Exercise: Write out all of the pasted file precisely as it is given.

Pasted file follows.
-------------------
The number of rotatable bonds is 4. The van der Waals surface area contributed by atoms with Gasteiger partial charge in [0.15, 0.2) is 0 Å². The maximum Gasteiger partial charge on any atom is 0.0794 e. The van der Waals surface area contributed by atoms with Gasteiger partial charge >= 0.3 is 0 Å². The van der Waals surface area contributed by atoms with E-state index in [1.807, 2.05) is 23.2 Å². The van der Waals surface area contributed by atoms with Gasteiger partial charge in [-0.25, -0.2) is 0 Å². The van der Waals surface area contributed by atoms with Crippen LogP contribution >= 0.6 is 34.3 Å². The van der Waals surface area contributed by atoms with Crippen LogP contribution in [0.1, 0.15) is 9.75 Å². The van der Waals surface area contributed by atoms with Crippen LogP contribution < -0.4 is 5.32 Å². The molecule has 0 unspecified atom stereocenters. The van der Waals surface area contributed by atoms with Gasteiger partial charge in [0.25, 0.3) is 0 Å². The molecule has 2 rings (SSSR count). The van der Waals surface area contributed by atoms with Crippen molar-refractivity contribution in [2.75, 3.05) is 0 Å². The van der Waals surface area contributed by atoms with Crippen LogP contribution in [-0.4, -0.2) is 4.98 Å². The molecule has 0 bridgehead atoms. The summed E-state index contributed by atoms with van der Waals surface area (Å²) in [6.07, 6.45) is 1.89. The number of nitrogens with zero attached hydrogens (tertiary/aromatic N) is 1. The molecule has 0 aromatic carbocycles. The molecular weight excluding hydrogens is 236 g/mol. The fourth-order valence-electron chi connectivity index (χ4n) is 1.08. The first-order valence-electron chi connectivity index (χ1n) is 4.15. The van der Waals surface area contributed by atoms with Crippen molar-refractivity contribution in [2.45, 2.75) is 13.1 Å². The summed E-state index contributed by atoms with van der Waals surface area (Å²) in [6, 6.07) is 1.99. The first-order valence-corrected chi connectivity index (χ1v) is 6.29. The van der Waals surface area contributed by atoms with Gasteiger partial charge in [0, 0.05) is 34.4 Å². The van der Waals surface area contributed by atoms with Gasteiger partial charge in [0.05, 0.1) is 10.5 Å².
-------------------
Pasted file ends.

The number of rotatable bonds is 4. The van der Waals surface area contributed by atoms with Gasteiger partial charge in [0.15, 0.2) is 0 Å². The maximum Gasteiger partial charge on any atom is 0.0794 e. The van der Waals surface area contributed by atoms with Gasteiger partial charge >= 0.3 is 0 Å². The van der Waals surface area contributed by atoms with E-state index in [1.807, 2.05) is 23.2 Å². The van der Waals surface area contributed by atoms with Gasteiger partial charge in [-0.25, -0.2) is 0 Å². The van der Waals surface area contributed by atoms with Crippen LogP contribution >= 0.6 is 34.3 Å². The van der Waals surface area contributed by atoms with Crippen LogP contribution in [0.1, 0.15) is 9.75 Å². The van der Waals surface area contributed by atoms with Crippen LogP contribution < -0.4 is 5.32 Å². The molecule has 0 unspecified atom stereocenters. The van der Waals surface area contributed by atoms with Gasteiger partial charge in [0.25, 0.3) is 0 Å². The molecule has 2 rings (SSSR count). The van der Waals surface area contributed by atoms with Crippen molar-refractivity contribution in [2.75, 3.05) is 0 Å². The van der Waals surface area contributed by atoms with Crippen LogP contribution in [-0.4, -0.2) is 4.98 Å². The molecule has 0 bridgehead atoms. The summed E-state index contributed by atoms with van der Waals surface area (Å²) in [6.07, 6.45) is 1.89. The number of nitrogens with zero attached hydrogens (tertiary/aromatic N) is 1. The molecule has 0 aromatic carbocycles. The molecular weight excluding hydrogens is 236 g/mol. The fourth-order valence-electron chi connectivity index (χ4n) is 1.08. The first-order valence-electron chi connectivity index (χ1n) is 4.15. The van der Waals surface area contributed by atoms with Crippen molar-refractivity contribution in [2.45, 2.75) is 13.1 Å². The summed E-state index contributed by atoms with van der Waals surface area (Å²) in [6, 6.07) is 1.99. The first-order valence-corrected chi connectivity index (χ1v) is 6.29. The van der Waals surface area contributed by atoms with Gasteiger partial charge in [0, 0.05) is 34.4 Å². The van der Waals surface area contributed by atoms with Gasteiger partial charge in [0.05, 0.1) is 10.5 Å².